Step 1: Preparation of Release Blend:

The same procedure described for Example 5 was followed with the PRIMACOR 3440 replaced by Polypropylene 3445 or ELVAX 3185 and the reagent ratios shown in Table 1.

Step 2: Preparation of Release Coated Film:

The same procedure described for Example 5 was followed to prepare 3-layer release backings.

Release Force testing was carried out on the film prepared in this way using the test method described above with Test Tapes 1 and 2. The Results are shown in Table 2. Additionally Release Force testing was carried out with Test Tape 3 and these data are shown in Table 3.

TABLE 1
Example Release Material Description Tie Layer
1 90/10 BYNEL 1124
PRIMACOR 3460/ESCOAT P20
2 90/10 PRIMACOR 3460
PRIMACOR 3460/ESCOAT P20
3 90/10 PRIMACOR 3440
PRIMACOR 3440/ESCOAT P20
C1 ESCOAT P20 BYNEL 1124
4 90/10 None
PRIMACOR 3460/ESCOAT P20
5 80/20 PRIMACOR 3440
PRIMACOR 3440/ESCOAT P20
6 90/10 PRIMACOR 3440
PRIMACOR 3440/MAYZO 95H
7 95/5 PRIMACOR 3440
PRIMACOR 3440/MAYZO 95H
C2 96/4 PRIMACOR 3440
Polypropylene3445/ESCOAT P20
C3 90/10 PRIMACOR 3440
ELVAX 3185/ESCOAT P20

TABLE 2
Test Tape 1 Test Tape 1 Test Tape 2 Test Tape 2
Release Force Release Force Release Force Release Force
after RT 1 after 49° C. 1 after RT 1 after 49° C. 1
Ex- week in N/dm week in N/dm week in N/dm week in N/dm
am- (Read- (Read- (Read- (Read-
ple hesion %) hesion %) hesion %) hesion %)
1  1.3 (102)  1.8 (99)  6.6 (112)  8.0 (106)
2  1.9 (98)  3.0 (103) 10.0 (96) 10.8 (93)
3  1.8 (104)  2.3 (100)  7.5 (108)  8.6 (98)
C1  4.8 (90)  9.2 (84)  8.4 (83)  7.9 (90)
4  1.8 (101)  2.5 (98)  7.1 (95)  7.4 (87)
5  1.8 (99)  1.1 (111)  7.4 (107)  7.0 (111)
6  2.1 (98)  3.4 (99)  7.8 (91)  9.7 (89)
7  2.3 (96)  8.3 (94)  9.7 (84) 13.0 (83)
C2 56.3 (75) 63.8 (71) 26.4 (91) 28.6 (97)
C3 15.4 (82) 13.2 (84) 14.4 (77) 14.1 (84)

TABLE 3
Test Tape 3 Release Test Tape 3 Release
Force after RT 1 week Force after 49° C. 1
in N/dm week in N/dm
Example (Readhesion %) (Readhesion %)
6  3.2 (97)  4.0 (94)
7  4.3 (94)  9.3 (89)
C2 61.7 (76) 60.1 (52)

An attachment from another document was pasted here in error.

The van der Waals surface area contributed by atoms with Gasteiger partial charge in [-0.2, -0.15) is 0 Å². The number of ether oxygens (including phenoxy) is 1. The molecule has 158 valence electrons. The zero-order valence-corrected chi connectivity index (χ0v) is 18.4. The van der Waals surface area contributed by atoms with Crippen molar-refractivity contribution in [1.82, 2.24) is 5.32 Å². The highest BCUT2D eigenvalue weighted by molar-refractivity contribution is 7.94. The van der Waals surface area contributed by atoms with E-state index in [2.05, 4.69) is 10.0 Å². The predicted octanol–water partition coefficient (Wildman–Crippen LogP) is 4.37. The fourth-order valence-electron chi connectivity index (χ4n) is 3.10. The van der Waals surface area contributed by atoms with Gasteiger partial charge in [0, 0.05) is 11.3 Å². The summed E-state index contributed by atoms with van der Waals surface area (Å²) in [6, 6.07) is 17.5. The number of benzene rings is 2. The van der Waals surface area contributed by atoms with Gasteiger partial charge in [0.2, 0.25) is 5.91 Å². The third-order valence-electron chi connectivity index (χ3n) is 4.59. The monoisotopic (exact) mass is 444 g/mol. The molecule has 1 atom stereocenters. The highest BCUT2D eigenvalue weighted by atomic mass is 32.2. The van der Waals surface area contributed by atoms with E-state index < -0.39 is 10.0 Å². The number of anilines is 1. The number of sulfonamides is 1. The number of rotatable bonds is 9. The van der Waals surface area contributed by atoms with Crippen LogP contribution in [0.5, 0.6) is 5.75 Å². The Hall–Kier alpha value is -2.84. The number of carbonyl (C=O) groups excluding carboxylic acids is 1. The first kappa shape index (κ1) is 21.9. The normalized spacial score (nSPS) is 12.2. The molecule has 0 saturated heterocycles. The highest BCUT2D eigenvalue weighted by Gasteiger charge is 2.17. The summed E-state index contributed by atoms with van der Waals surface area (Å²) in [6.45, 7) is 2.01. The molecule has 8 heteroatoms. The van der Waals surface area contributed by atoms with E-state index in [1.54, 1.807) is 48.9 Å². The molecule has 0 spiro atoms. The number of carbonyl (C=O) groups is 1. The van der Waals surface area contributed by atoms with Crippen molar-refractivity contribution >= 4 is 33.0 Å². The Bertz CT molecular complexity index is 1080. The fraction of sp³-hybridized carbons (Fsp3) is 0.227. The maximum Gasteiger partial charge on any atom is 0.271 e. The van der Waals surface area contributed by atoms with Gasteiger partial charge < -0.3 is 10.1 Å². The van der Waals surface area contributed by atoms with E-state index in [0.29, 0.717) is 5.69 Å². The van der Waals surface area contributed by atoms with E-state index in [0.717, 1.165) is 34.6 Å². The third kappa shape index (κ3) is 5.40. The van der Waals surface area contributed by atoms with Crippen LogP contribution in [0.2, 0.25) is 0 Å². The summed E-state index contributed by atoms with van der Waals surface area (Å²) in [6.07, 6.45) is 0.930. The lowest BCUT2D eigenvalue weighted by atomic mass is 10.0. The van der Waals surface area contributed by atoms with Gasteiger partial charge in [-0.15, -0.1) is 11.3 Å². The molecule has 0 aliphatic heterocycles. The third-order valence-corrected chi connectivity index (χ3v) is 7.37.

C3 35.4 (74) 14.8 (81)

Examples 8-13 and Comparative Example C4

Release film backings of 63.5 micrometers (2.5 mils) in thickness were prepared on a blown film process line by using three single screw extruders to feed a three layer annular die to form the three layer film bubble. The melt temperatures in the extruders and the die were set at 175° C. The middle and one outer layer were composed of LDPE, while the other outer layer was composed of a PRIMACOR 3460/ESCOAT P20 release material blend. The thickness of the release layer was varied between 5% and 10% of the total film thickness. The 90/10 blend of PRIMACOR 3460/ESCOAT P20 prepared in Step 1 of Example 1 was dry blended with further PRIMACOR 3460 resin, and fed to the hopper of the extruder feeding the release layer, in order to get to achieve the levels of the ESCOAT P20 release component shown in Table 4. For Comparative Example C4 only PRIMACOR 3460 resin was used.

TABLE 4
Release Layer Release Layer
Composition Ratio of Thickness
PRIMACOR 3460/ (% of total film
Example ESCOAT P20 thickness)
 8 98/2 7.5
 9 97/3 10
10 95/5 10
11  90/10 5
12 97/3 7.5
13 96/4 7.5
C4 100/0  7.5

Examples 14-16

The release film backings prepared in Examples 9-11 were made into tapes by rotary rod die coating a PSA and scrim to the Release Film at the PSA coat weight shown in Table 5. The PSA was a natural rubber/resin formulation comprised of natural rubber elastomer, tackifier, antioxidant and filler. The scrim was comprised of 100% polyester fibers in a multi-filament configuration with various fiber counts from 25×7 to 30×10. Unwind and 180° C. Peel adhesion to steel was carried out using the test methods described above. The results are shown in Table 6.

TABLE 5
Release Film Backing PSA Coat Weight
Example Example Number (grams/square meter)
14 9 128
15 10 140
16 11 193

TABLE 6
Unwind Force 180° Peel Adhesion to
(N/dm) Steel(N/dm)